Defending her own research, Miltner is quick to point out the fact that LOLcats are so popular, with millions of people interacting and sharing, makes it worth exploring.

She writes: “What I ultimately discovered is how seemingly trivial pieces of media – pictures of cats with captions – can act as meaningful conduits to central elements of our humanity.

“They are a venue through which people express their emotions, connect to their loved ones, and define group identity. This not only gives them value; it makes them important. To quote [technology expert] Sherry Turkle, ‘some are tempted to think of life in cyberspace as insignificant, as escape or meaningless diversion. It is not. Our experiences there are serious play. We belittle them at our risk’.” 

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Creating LOLcats isn’t as simple as sticking badly spelled words over a photo of a cat – there are rules to follow, as well as heaps of websites offering guidance to what is a growing community.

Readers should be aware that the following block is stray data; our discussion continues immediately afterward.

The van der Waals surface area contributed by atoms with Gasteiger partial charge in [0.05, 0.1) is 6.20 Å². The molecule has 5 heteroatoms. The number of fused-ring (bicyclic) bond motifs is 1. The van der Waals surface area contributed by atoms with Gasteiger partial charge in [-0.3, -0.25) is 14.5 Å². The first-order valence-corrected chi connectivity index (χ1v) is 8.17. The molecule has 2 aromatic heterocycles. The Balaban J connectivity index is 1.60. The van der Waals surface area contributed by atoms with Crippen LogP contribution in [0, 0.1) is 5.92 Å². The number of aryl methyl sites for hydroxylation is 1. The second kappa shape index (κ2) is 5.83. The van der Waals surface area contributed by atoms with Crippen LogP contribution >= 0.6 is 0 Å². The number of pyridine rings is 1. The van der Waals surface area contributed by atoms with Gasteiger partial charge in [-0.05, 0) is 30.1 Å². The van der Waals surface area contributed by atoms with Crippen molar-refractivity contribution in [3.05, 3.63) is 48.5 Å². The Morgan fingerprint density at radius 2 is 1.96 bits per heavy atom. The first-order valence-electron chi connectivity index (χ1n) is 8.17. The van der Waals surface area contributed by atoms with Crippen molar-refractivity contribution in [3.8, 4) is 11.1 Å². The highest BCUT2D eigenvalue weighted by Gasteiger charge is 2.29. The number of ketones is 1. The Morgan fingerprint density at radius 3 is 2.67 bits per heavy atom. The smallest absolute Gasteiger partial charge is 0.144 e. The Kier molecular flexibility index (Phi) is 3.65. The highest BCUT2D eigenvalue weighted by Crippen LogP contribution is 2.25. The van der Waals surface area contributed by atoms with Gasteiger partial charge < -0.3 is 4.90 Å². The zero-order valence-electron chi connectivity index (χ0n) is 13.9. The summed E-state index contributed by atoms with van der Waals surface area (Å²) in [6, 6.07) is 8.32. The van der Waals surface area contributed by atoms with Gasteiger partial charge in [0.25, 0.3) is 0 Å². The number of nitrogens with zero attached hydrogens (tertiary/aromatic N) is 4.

As part of her research, Miltner put together a glossary which gives outsiders a glimpse into this ever-increasing online network. Here are some examples: 

Ceiling Cat: Ceiling Cat refers to an image of a cat peeking through a hole in a ceiling.

Cheez Town Cryer: A blog that serves as a social and informational hub for the commenter community on ICanHasCheezburger.com

Image macro: An image macro is an image with text superimposed upon it. Image macros tend to be humorous in nature. LOLCats are an example of an image macro.